The Emergence of Biodiversity Credits

What are Biodiversity Credits and how can they play a part in a climate positive future?

In December 2022, the Kunming‑Montreal Global Biodiversity Framework (GBF) was adopted with the aim to guide global action on biodiversity and nature through an actionable framework that will help halt and reverse biodiversity loss and protect 30% of land and sea area by 2030. It contains 4 overarching goals to be achieved by 2050 and 23 action‑oriented targets for 2030.1

The GBF emphasises:

  1. Ecosystem and species conservation and restoration.
  2. The significance of nature as an essential element for livelihoods and socio-economic development.
  3. Recognition of the rights of indigenous peoples and local communities (IPLCs) and their crucial contributions in protecting and sustainably using nature.
  4. The importance of equal rights and the necessity for providing access to land and natural resources for women and girls.

This perspective is crucial because IPLCs and women serve as vital stewards of biodiversity. Numerous studies indicate that indigenous peoples, in particular, play a significant role in protecting nature.2

To work toward achieving the goals and targets established by the framework, the parties that participated in its adoption must regularly update their National Biodiversity Strategy and Action Plans (NBSAPs). These updates should be supported by biodiversity financing plans (BFPs), which will outline a set of clear actions and mechanisms to secure the resources required to address the annual global biodiversity finance shortfall, which exceeds $700 billion.3 The combination of an internationally recognised financing framework and the current global trend of mandating Environmental, Social, and Governance (ESG) standards for businesses is poised to rapidly increase biodiversity investments worldwide, particularly in the private sector. International conservationist groups are currently developing and promoting an innovative biodiversity mechanism known as “biodiversity credits.” This emerging approach to biodiversity protection extends beyond carbon accounting and generates additional benefits that enhance the environment, people, and the economy. It achieves this through the restoration, conservation, and development of biodiversity assets in specific locations. These natural assets can then be locally and globally monetised, making them available to public and private organisations interested in purchasing such assets to fulfil their corporate ESG commitments.4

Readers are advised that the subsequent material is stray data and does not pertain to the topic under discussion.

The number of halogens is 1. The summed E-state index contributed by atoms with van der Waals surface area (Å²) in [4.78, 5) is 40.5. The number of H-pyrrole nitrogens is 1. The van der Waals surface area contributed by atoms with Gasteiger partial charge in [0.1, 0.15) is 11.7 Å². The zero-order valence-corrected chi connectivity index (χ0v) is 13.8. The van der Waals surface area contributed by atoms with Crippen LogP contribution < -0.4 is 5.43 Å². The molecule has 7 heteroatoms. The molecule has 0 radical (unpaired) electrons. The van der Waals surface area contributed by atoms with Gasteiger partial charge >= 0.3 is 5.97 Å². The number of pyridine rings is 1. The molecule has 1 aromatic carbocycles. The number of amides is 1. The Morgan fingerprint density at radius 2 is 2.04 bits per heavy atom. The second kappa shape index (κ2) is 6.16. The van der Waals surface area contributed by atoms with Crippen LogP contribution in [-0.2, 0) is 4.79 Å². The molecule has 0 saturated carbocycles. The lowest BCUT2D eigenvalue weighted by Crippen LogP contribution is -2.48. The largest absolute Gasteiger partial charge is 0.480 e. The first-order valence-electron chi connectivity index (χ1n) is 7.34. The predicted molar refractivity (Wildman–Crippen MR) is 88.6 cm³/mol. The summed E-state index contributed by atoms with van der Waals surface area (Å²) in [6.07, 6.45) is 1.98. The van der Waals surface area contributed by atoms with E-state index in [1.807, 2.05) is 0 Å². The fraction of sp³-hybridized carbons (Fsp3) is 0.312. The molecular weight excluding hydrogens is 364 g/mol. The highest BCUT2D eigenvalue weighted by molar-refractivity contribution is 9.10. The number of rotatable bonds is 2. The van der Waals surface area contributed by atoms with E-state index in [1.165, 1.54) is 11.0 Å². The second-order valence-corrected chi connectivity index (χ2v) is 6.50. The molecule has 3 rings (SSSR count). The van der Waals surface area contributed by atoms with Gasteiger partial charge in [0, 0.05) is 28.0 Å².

Biodiversity credits, as an economic tool, can finance actions that yield measurable positive outcomes for biodiversity within specific projects. They also serve as a means for companies to progress on their nature-positive journey by investing in nature’s recovery, rather than merely offsetting damage. These credits offer an opportunity to secure essential funding for nature protection and restoration, strengthening the nature-positive economic model. This, in turn, can create numerous new business opportunities, despite being more intricate in terms of evaluation and measurement compared to carbon credits.

The initial biodiversity credit standards, enabling the allocation of value to biodiversity for trading and investment, are currently under development. However, these proposed models must be firmly grounded in scientific principles and ecosystem assessment data. This data should include species numbers, conservation status, and their ecological roles within specific ecosystems. Achieving this will necessitate the collaboration of multidisciplinary teams of scientists, business experts, and experienced nonprofits. These teams should be skilled in establishing local capacity and accountability structures and maintaining ongoing monitoring and verification, with organisations like Plan Vivo playing a role.

Biodiversity credits should be structured to facilitate long-term benefit-sharing with Indigenous people and local communities (IP&LCs), stakeholders, and shareholders, while also ensuring long-term conservation objectives. This will require multi-faceted collaboration between the public and private sectors and IP&LCs.

Related Articles

1UNEP (2023). Stepping Up on Biodiversity: What the Kunming‑Montreal Global Biodiversity Framework Means for Responsible Investors

2UNEP (2023). Stepping Up on Biodiversity: What the Kunming‑Montreal Global Biodiversity Framework Means for Responsible Investors

3UNDP (2023). Biodiversity Credit – An Effective Trade-Off Mechanism | United Nations Development Programme

4UNDP (2023). Biodiversity Credit – An Effective Trade-Off Mechanism | United Nations Development Programme.

14 Apr 2023
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